“Next to Normal” is the amazing, must-see, Pulitzer Prize-winning musical now playing at Meadow Brook Theatre. It is unlike any musical you’ve seen to date – dealing honestly with the complex emotions of family members dealing with mental illness. If it’s hard to imagine a musical about a woman with bi-polar disorder, try to imagine a better way to express pain, longing and heartache than through music. That’s what this play is about.
The beautiful, haunting music by Tom Kitt, with book and lyrics by Brian Yorkey, instantly pulls us into the coping strategies of a “regular” suburban family whose lives are undone by the mother’s struggle to find clarity, sanity and an existence “next to normal.”
The cast delivers, with vocals that are nothing short of heart-rending. This is the real deal. Stephanie Wahl (“The 39 Steps,” “Nunset Boulevard”) is brilliant as Diana, the beautiful mother whose life swings between manic delusion and a numb, medicated, twilight existence. Her family is also in thrall to her mental illness, and that adds to her pain without helping her find healing. Her loving husband Dan, played with sweet optimism by George Andrew Wolff (national tour of “A Christmas Story”) is desperate to have his wife back and eager for Diana to try any treatment that offers a shred of hope. Real-life siblings Ryan Naimy and Jessica Naimy, who grew up in Troy, are amazing as Gabe and Natalie, the brother and sister in this dysfunctional family. Hearing them sing together is a joy. Jason Cabral, whom Detroit audiences enjoyed watching at the Hilberry Theatre (“The Full Monty”), is sweet and funny as Henry, the would-be high school sweetheart of Natalie. And Eric Gutman (“Spreading it Around”) is in his full power as the two different doctors who treat Diana.
What rings true about this show – and what makes it so moving – is that the doctors seem almost as desperate as the family to find a “cure.” And yet even they know that the odds are against them. As the play reveals more about Diana’s illness and what triggered her rapid decline, the audience finds itself in an empathetic role – at a loss to know what to hope for and, in the big picture, unsure regarding what constitutes humane treatment when a “happy ending” is beyond reach.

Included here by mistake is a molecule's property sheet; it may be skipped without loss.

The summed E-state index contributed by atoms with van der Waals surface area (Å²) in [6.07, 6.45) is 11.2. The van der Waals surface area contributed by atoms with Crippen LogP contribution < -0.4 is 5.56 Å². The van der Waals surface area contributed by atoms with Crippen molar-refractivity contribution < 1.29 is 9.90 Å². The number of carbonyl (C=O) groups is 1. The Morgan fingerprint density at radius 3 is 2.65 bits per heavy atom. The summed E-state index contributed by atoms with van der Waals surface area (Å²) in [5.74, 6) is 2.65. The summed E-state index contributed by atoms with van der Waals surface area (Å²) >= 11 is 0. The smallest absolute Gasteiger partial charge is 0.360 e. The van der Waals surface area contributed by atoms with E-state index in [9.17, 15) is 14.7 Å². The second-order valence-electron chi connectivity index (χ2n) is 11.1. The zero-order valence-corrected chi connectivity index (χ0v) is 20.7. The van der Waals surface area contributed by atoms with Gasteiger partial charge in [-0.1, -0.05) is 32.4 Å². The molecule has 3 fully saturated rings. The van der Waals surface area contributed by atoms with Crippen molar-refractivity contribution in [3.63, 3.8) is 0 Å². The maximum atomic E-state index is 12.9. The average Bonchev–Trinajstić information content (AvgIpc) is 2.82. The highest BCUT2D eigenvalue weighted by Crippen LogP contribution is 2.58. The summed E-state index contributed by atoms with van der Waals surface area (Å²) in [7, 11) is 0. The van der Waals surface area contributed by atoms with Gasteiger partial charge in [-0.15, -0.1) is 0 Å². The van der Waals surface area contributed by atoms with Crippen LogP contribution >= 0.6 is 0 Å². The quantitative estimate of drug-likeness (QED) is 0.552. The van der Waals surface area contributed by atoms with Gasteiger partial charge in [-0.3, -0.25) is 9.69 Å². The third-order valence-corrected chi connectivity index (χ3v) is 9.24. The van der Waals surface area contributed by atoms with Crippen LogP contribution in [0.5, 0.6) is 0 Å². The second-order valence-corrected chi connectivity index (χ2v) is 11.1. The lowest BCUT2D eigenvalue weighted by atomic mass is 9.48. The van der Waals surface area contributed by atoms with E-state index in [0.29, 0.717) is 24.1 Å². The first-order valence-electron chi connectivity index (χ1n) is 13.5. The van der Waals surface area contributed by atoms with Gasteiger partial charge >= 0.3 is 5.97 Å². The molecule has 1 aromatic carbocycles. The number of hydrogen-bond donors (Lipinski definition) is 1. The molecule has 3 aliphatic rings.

“Next to Normal” was nominated for 11 Tony Awards in 2009. “It won three, including Best Original Score,” said director Travis W. Walter. “The minute I saw it, I knew I wanted to share this emotional journey with our Meadow Brook family.”
Congratulations to Mr. Walter for bringing this substantive, thought-provoking play to Meadow Brook. Although this isn’t exactly the fun, easy entertainment we’ve come to expect from Meadow Brook, this is arguably the most powerful production they’ve staged in recent memory. And with mental illness so much in the news, we urge everyone to see this play. If nothing else, it underscores how deeply personal the nature of the illness is, and in this instance, how the manifestation of the illness is as unique as the sorrows that triggered it.
Making this emotion palpable is the work of an outstanding band, conducted by Michael Rice, who doubles on synthesizer. This score showcases solo instruments in the most effective way, and the band serves as an extension of the cast: Sig Hepler on guitar, Joan Hovda on cello, PJ Vasquez on bass, Nick Matthews on percussion and Anne Ristich on violin. Artistic Director Travis W. Walter is ably supported by Terry W. Carpenter, stage manager, with an inspired set design by Jeremy Barnett, costumes by Liz Moore, lighting by Reid G. Johnson and sound by Mike Duncan.
Make a point of seeing “Next to Normal,” which runs through March 10 at Meadow Brook Theatre on the campus of Oakland University in Rochester. Show times vary and matinee performances are offered on weekdays and weekends, so check the website for scheduling. Tickets range from $25 to $40 and are available by calling the Meadow Brook Theatre box office at 248-377-3300 or going online. Student discounts are available at the box office. Groups of eight or more should call 248-370-3316 for group pricing. Please note that “Next to Normal” does contain mature language and situations and is not recommended for children.